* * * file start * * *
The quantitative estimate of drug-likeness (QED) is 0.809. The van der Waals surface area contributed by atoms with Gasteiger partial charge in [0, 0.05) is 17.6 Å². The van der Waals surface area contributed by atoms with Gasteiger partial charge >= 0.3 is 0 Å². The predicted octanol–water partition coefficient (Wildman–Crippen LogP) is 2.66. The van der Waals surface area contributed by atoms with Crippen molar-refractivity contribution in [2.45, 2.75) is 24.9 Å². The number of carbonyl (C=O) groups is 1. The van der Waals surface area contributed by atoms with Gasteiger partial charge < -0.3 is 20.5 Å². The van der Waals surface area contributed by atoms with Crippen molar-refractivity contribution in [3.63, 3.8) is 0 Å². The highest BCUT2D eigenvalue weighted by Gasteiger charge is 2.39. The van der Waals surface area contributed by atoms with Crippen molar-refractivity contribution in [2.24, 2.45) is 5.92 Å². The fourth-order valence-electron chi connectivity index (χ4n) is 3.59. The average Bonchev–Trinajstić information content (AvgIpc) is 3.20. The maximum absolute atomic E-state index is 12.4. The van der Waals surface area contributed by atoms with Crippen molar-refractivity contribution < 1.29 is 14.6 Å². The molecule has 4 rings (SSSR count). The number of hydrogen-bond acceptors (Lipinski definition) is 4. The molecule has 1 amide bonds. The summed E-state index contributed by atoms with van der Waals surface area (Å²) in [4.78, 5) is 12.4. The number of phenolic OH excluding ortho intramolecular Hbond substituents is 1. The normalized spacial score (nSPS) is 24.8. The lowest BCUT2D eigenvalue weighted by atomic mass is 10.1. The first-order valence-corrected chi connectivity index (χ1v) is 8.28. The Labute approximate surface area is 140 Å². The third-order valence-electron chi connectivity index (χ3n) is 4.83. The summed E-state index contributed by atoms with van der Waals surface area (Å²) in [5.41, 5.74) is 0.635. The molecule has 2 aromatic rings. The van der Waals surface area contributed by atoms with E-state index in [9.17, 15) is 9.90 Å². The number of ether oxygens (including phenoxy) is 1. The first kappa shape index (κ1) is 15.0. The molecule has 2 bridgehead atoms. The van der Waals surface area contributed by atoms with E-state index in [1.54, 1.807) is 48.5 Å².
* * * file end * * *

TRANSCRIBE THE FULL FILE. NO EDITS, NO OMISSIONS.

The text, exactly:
The quantitative estimate of drug-likeness (QED) is 0.809. The van der Waals surface area contributed by atoms with Gasteiger partial charge in [0, 0.05) is 17.6 Å². The van der Waals surface area contributed by atoms with Gasteiger partial charge >= 0.3 is 0 Å². The predicted octanol–water partition coefficient (Wildman–Crippen LogP) is 2.66. The van der Waals surface area contributed by atoms with Crippen molar-refractivity contribution in [2.45, 2.75) is 24.9 Å². The number of carbonyl (C=O) groups is 1. The van der Waals surface area contributed by atoms with Gasteiger partial charge < -0.3 is 20.5 Å². The van der Waals surface area contributed by atoms with Crippen molar-refractivity contribution in [3.63, 3.8) is 0 Å². The highest BCUT2D eigenvalue weighted by Gasteiger charge is 2.39. The van der Waals surface area contributed by atoms with Crippen molar-refractivity contribution in [2.24, 2.45) is 5.92 Å². The fourth-order valence-electron chi connectivity index (χ4n) is 3.59. The average Bonchev–Trinajstić information content (AvgIpc) is 3.20. The maximum absolute atomic E-state index is 12.4. The van der Waals surface area contributed by atoms with Crippen molar-refractivity contribution < 1.29 is 14.6 Å². The molecule has 4 rings (SSSR count). The number of hydrogen-bond acceptors (Lipinski definition) is 4. The molecule has 1 amide bonds. The summed E-state index contributed by atoms with van der Waals surface area (Å²) in [4.78, 5) is 12.4. The number of phenolic OH excluding ortho intramolecular Hbond substituents is 1. The normalized spacial score (nSPS) is 24.8. The lowest BCUT2D eigenvalue weighted by atomic mass is 10.1. The first-order valence-corrected chi connectivity index (χ1v) is 8.28. The Labute approximate surface area is 140 Å². The third-order valence-electron chi connectivity index (χ3n) is 4.83. The summed E-state index contributed by atoms with van der Waals surface area (Å²) in [5.41, 5.74) is 0.635. The molecule has 2 aromatic rings. The van der Waals surface area contributed by atoms with E-state index in [9.17, 15) is 9.90 Å². The number of ether oxygens (including phenoxy) is 1. The first kappa shape index (κ1) is 15.0. The molecule has 2 bridgehead atoms. The van der Waals surface area contributed by atoms with E-state index in [1.54, 1.807) is 48.5 Å².